Interfaith Navy Style

October 7, 2013 by Judy Singer
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Christians, Muslims and Jews from the Royal Australian Navy prayed together in the imposing setting of Sydney’s St Mary’s Cathedral on Sunday in an Ecumenical and Interfaith Service commemorating the centenary of the first entry of the Royal Australian Navy Fleet into Sydney.

Captain Jeffrey Hilton

Captain Jeffrey Hilton

Representing the Jewish community, Captain Jeffery Hilton of the RAN Reserves  donned his yarmulke to read the “Prayer for the Fleet Review”, following on from the “Prayer for Diversity” by Captain Mona Shindy. Captain Shindy was recently appointed to the new role of the Navy’s Strategic Advisor on Islamic Cultural affairs by the Chief of Navy, Vice Admiral Ray Griggs

“I felt truly honoured, not just as a member of the Navy Reserve, but as a Jew,  to be included in such a ceremony,” Captain Hilton told J-Wire after the service.  “I cannot begin to emphasise how important the ceremony is for the Navy. The fact that the Navy went to the trouble to include a Jew and a Moslem shows that they want to have an integrated ADF”.

Captain Hilton praised  CN Griggs for being the driver of the event telling J-Wire “I was just talking to the CN who said that it was one of his priorities to make the Navy inclusive and representative”.

On assuming his position CN Griggs committed himself to modernising naval culture through furthering its “New Generation Navy” strategy, one plank of which is that the Australian Navy is to be “diverse and respectful always”. In his brief commemorative address, which also paid tribute to the lives of all those who served the nation in peace and in war, CN Briggs underlined that  point: “Going forward, we will be a much more diverse navy as part of a much more diverse Australian defence force” and concluding “Faith centres us, help us fight with honour and dignity, and it is faith in the human condition, which allows us, when the fighting is done to reconcile to forgive and to move forward”.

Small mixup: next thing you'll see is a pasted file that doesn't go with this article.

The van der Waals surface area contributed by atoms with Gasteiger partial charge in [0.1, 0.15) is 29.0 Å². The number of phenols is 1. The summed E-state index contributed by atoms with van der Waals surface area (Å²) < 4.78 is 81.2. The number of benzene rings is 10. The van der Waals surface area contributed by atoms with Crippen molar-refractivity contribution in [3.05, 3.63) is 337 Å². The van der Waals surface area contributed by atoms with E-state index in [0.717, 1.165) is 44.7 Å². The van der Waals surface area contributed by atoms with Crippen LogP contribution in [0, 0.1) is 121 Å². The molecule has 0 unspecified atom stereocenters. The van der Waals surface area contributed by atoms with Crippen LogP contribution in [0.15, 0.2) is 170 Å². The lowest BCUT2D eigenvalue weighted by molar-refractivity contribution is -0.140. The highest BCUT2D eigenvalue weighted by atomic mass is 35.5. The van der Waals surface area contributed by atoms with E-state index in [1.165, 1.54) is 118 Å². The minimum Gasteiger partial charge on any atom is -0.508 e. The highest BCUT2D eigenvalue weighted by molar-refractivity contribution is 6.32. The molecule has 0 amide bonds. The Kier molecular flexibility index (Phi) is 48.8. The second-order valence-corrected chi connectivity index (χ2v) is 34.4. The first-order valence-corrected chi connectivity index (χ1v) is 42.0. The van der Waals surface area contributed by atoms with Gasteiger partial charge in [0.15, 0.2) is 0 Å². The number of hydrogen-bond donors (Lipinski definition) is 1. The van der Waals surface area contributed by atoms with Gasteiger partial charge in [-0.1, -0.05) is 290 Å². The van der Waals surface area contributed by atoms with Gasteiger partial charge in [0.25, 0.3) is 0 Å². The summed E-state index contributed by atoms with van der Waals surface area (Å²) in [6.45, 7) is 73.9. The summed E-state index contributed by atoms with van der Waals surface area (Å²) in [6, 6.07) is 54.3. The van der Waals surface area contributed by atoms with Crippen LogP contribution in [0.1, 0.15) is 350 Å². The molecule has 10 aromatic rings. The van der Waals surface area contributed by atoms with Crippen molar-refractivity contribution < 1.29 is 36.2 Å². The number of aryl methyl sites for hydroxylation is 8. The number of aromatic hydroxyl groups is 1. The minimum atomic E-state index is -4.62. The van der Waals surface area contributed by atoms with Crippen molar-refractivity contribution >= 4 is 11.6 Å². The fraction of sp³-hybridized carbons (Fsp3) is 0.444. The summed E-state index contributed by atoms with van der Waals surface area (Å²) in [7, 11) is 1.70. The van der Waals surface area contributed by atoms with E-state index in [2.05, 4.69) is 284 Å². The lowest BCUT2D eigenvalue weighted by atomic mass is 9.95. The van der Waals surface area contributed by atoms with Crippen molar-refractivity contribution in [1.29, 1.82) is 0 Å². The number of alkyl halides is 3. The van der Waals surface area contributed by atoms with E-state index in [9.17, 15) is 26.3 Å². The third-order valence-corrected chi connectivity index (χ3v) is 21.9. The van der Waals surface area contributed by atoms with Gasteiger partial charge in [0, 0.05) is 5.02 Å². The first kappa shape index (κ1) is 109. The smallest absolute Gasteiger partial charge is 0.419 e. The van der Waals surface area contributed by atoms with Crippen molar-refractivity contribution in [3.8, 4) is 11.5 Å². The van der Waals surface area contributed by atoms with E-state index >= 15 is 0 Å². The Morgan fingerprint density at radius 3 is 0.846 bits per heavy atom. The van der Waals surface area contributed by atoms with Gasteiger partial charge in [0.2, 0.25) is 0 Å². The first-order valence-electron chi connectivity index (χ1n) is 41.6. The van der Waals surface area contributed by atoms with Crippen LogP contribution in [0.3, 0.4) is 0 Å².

The service took place in the presence of the Governor of New South Wales, Professor Marie Bashir and included the Commanding Officers of each ship and establishment participating in the International Fleet Review. The ceremonial order of service commenced with the marching in of the Australian White Ensign, and included a Fanfare composed for the occasion, music provided by the Sydney Male Choir and the RAN band, and finally the Reveille.



5 Responses to “Interfaith Navy Style”
  1. Liat Nagar says:

    I think they should commemorate the centenary of the first entry of the RANF into Sydney either without prayer at all, or, if it’s thought a good idea to include representation of three faiths, do so separately, with distinction made between them, and have the venue neutral. What a weird and inappropriate way to do it.

  2. Judy Singer says:

    No, the prayers were non-denominational, apart from the traditional Navy Prayer and Hymn, which are obviously Christian. The readings all came from Psalms or Prophets. It was part of a very sincere push by the Navy to be inclusive and reflect the increasing diversity of the Australia, at least based on our 3 Abrahamic faiths

    • Otto Waldmann says:


      take a deep breath and read the stuff you just posted. It has nothing to do with religion, but a non-sensical, utterly absurd use of words.
      The text knows nothing of any theology, principles, BASIC categoties people who DO know what religion(s) mean have the audacity to go public with.


      And since when is THE NAVY in charge with defending religious matters !!???
      Once again, I can see someone in the picture reading something. He is wearing a yarmulke. Behind him there is the image of a crucifix.
      Please, Judy, do not even attempt to explain it……………………….

      This is not an “attack” ad hominem. I strictly said “the text” is absurd !!!

  3. Otto Waldmann says:

    Jewish prayers in a ………..Catholic cathedral………………..????????

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